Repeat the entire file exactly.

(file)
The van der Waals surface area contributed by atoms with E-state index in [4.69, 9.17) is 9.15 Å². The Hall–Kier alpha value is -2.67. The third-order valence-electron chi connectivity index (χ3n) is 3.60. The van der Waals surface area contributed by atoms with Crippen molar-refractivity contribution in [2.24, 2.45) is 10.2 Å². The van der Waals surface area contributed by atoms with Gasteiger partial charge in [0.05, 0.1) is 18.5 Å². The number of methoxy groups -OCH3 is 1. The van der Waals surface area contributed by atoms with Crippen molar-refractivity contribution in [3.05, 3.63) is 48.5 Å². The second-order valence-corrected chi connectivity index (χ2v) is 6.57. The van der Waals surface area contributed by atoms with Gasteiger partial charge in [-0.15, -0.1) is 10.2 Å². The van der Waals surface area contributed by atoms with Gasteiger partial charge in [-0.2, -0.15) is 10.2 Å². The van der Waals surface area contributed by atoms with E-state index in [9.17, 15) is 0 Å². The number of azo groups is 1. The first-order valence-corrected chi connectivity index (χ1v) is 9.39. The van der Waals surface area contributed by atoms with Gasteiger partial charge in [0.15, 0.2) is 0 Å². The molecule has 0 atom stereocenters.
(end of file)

The van der Waals surface area contributed by atoms with E-state index in [4.69, 9.17) is 9.15 Å². The Hall–Kier alpha value is -2.67. The third-order valence-electron chi connectivity index (χ3n) is 3.60. The van der Waals surface area contributed by atoms with Crippen molar-refractivity contribution in [2.24, 2.45) is 10.2 Å². The van der Waals surface area contributed by atoms with Gasteiger partial charge in [0.05, 0.1) is 18.5 Å². The number of methoxy groups -OCH3 is 1. The van der Waals surface area contributed by atoms with Crippen molar-refractivity contribution in [3.05, 3.63) is 48.5 Å². The second-order valence-corrected chi connectivity index (χ2v) is 6.57. The van der Waals surface area contributed by atoms with Gasteiger partial charge in [-0.15, -0.1) is 10.2 Å². The van der Waals surface area contributed by atoms with Gasteiger partial charge in [-0.2, -0.15) is 10.2 Å². The van der Waals surface area contributed by atoms with E-state index in [9.17, 15) is 0 Å². The number of azo groups is 1. The first-order valence-corrected chi connectivity index (χ1v) is 9.39. The van der Waals surface area contributed by atoms with Gasteiger partial charge in [0.15, 0.2) is 0 Å². The molecule has 0 atom stereocenters.